Case Illustrates the Need for Speed When Challenging Land Use Decisions
A new case from the Washington appellate courts illustrates how owners and contractors may have only days to react to governmental actions such as red tags and violation notices or be forever barred from challenging those determinations.
The case involved the remodel of an existing City of Bellevue building that encroached almost completely on the Citys current setback requirements. During predevelopment the City advised that the developer could remodel the structure within its existing footprint without becoming subject to the setback restrictions provided the remodel did not exceed 30 percent of the existing buildings replacement value. So the developer applied for a building permit requiring work estimated to cost 29.84 percent of replacement value.
During permit review the City requested an engineering statement that the existing foundation was capable of supporting the loads proposed for the remodel. The developer replied with its architects statement that the foundation appeared to be sound and the project plans appeared to comply with the applicable building code. The city issued a building permit.
Although the approved plans called for demolition of only selected walls the contractor demod all the exterior walls. The owner then notified the City that the exposed foundation was not sound and would need substantial repair. The City approved revised construction plans including construction of a new foundation slab.
Meanwhile the Bellevue City Council passed a moratorium on future development on downtown Bellevue properties including this project. The Citys land use manager then initiated review of the developers permit on the basis that it had apparently been obtained based on inaccurate information (such as the total costs of the work that would actually be required and whether adequate engineering information had been furnished about the soundness of the existing foundation). The City posted a Stop Work order on the project stating the development exceeded the permitted scope of work.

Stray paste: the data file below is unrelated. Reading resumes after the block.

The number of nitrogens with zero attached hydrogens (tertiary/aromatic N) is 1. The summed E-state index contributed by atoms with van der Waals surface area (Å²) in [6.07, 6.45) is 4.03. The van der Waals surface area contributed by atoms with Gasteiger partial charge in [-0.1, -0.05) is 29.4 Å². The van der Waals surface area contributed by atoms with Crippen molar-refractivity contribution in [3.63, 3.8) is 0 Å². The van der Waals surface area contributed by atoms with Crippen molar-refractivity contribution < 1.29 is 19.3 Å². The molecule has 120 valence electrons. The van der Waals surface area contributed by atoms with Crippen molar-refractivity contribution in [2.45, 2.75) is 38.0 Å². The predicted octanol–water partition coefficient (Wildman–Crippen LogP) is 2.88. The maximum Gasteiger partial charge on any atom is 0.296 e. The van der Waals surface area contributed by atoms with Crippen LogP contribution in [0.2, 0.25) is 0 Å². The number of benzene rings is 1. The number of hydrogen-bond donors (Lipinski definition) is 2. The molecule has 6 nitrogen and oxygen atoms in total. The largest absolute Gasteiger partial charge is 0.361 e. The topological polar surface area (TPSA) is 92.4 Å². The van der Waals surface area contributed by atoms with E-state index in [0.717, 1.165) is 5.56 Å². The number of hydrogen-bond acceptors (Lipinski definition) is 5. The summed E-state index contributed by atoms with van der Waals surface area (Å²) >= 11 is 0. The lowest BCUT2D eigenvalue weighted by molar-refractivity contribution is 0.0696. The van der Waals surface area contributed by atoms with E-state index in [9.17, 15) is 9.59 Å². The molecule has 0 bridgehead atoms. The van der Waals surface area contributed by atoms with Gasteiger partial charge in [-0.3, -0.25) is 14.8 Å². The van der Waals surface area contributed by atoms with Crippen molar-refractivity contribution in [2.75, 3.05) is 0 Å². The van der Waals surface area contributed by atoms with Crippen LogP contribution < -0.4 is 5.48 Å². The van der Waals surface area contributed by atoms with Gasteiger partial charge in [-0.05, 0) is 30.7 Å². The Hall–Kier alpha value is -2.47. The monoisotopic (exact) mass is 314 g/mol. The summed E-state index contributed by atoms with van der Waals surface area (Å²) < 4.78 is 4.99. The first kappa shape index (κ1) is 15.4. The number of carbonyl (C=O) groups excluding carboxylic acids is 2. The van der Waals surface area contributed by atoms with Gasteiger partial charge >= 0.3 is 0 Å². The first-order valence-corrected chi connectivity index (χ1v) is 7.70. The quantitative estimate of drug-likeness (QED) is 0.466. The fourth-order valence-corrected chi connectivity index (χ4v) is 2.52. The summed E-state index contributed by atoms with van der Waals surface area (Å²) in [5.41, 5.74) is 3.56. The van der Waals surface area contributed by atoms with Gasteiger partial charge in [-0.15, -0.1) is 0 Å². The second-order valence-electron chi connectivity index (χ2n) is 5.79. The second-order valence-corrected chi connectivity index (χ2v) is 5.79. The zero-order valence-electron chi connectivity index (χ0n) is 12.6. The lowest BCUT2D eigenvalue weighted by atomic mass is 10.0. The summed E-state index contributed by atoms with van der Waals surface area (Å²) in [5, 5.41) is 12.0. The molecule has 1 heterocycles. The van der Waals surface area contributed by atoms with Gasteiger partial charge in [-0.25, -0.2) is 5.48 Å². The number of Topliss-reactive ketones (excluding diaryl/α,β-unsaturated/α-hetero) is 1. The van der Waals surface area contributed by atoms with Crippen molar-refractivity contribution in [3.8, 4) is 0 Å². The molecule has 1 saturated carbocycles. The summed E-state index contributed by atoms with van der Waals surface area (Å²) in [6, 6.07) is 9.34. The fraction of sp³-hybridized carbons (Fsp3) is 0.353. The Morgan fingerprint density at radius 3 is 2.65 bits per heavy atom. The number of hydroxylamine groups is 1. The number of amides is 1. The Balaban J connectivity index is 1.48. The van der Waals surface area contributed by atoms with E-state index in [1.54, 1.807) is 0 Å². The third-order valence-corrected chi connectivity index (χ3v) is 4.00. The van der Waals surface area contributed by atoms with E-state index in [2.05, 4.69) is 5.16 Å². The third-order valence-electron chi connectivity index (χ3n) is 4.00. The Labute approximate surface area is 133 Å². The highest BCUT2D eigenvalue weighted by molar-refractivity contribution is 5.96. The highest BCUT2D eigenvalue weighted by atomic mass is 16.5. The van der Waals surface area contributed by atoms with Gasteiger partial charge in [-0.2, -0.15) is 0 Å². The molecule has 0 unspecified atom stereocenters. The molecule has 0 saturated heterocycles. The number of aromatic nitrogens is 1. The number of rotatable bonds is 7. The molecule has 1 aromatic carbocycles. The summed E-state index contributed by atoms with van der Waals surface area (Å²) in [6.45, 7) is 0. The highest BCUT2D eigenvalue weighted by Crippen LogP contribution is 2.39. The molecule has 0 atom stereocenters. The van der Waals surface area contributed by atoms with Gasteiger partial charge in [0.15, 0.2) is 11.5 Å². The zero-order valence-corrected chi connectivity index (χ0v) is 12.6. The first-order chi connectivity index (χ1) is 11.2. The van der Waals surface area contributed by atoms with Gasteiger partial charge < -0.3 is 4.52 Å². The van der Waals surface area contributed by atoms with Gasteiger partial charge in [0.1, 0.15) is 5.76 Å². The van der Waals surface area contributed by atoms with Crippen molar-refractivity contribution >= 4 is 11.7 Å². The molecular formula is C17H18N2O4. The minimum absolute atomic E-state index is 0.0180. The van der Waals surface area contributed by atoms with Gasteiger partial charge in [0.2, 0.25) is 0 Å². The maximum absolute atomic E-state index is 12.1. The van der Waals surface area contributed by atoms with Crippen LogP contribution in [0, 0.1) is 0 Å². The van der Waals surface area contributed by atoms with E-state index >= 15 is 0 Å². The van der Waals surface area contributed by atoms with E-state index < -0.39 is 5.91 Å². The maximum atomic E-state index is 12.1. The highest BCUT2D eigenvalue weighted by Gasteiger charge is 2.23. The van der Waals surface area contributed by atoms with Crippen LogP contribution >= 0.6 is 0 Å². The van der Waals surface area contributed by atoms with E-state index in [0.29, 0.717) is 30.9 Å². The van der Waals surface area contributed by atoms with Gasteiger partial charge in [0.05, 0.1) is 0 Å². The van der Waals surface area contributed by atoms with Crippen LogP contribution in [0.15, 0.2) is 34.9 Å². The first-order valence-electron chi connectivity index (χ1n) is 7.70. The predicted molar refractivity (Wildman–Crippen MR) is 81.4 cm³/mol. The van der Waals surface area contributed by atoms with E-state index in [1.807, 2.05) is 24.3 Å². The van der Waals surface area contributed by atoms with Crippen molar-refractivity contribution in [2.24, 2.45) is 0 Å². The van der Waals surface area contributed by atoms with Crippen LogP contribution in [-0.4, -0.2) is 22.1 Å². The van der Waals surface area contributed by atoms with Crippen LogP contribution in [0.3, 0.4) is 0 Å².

The red tag noticed said the Correction Required was to Provide revisions to comply with current city of Bellevue construction and land use codes and ordinances and in the space for the compliance deadline the red tag said Contact City. The developer promptly responded with a memo explaining why the red tag should not have issued. The parties spent several weeks exchanging correspondence about the propriety of the red tag and then the City issued a letter explaining the basis for its decision. Twenty-one days after that letter the developer filed a LUPA petition in Superior Court contesting the validity of the red tag.
The City responded that the developers suit was too late. Washingtons Land Use Petition Act (LUPA) is the exclusive mechanism for contesting final decisions by local jurisdictions regarding land use. LUPA requires that a petition be filed within 21 days of a decision by the highest level of authority of the local jurisdiction. If a LUPA petition is not filed within that time a later attempt to contest the decision will be barred.
Although the developer had initiated its LUPA petition within 21 days of the Citys letter explaining the basis for the red tag the City contended the petition would have been timely only if made within 21 days of the red tag itself. The court of appeals rejected the Citys position but only because the Bellevue City Code happened to require certain elements for a final decision that were missing from the red tag. The court of appeals signaled that if it were not for those self-imposed requirements a notice such as a red tag could be enough to start the 21-day statute of limitations for a LUPA petition.
While the court of appeals sided with the developer on the timeliness of its LUPA petition the developer nonetheless lost the case. The court found that on the merits the red tag had not been shown to be improper in that sufficient evidence existed that the development exceeded the scope of the permit.
For other developers and contractors the case is a reminder of the importance of getting immediate legal advice when a local jurisdiction renders any adverse determination regarding land use. Although this particular case largely involved decisions of the developer similar disputes could easily implicate the contractor as well either where the contractors work is called into question (as it partially was in this case with demolition that exceeded what was called for in the plans) or under an indemnity clause if one exists in the prime contract providing for the contractor to indemnify the owner against claims arising out of the project.
The case is named Heller Building v. City of Bellevue and was ordered published on October 27 2008. It does not yet have an official legal citation.
John Riper is a founding partner of Stanislaw Ashbaugh LLP where he practices in the areas of construction law and business litigation. He currently serves on the AGC Legal Affairs Committee.